In November 2012, the Weather Channel listed the following five justifications for naming storms:
- Naming the storm raises awareness.
- Attaching a name to the storm makes it easier for audiences to follow the storm’s progress.
- A storm with its own name suddenly has a personality – which further raises awareness.
- In “today’s social media world,” naming a storm makes it easier to reference.
- A named storm is easier to refer to in the future.
According to the Weather Channel, “until now, there has been no organized naming system for these storms before they impact population centers,” preventing “fewer surprises and more preparation.”
They do raise one good point – that giving a storm a name allows for easy hashtag tagging of relevant posts on Twitter and other social media channels.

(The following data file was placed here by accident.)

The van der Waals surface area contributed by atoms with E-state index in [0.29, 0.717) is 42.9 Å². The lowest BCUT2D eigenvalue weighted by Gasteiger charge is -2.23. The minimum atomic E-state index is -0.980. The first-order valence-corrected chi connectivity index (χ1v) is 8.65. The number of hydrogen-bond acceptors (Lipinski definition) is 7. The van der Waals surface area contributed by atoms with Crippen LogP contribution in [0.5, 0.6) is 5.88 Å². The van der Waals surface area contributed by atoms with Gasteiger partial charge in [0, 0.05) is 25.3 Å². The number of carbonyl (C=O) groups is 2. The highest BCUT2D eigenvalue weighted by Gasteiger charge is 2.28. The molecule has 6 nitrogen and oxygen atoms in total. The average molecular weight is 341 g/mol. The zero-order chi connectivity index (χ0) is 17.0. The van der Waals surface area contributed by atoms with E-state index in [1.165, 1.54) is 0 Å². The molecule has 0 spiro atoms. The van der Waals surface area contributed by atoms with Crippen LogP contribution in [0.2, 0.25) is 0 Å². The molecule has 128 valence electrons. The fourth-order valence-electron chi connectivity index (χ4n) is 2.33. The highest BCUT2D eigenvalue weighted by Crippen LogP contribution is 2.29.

Additionally, the Weather Channel details their process for reaching the name, taking factors such as time of impact, an assessment of key variables such as snowfall, ice, wind, and temperature, and which day of the week the storm will hit.
However, none of these points seem like particularly useful points from a scientific or meteorological standpoint. Rather, the Weather Channel seems to be using named storms as a marketing vehicle – and doing so unilaterally.
In an age of extreme weather, naming regular storms seems like a fearmongering tactic designed to drive traffic and views to the Weather Channel instead of a scientific consensus.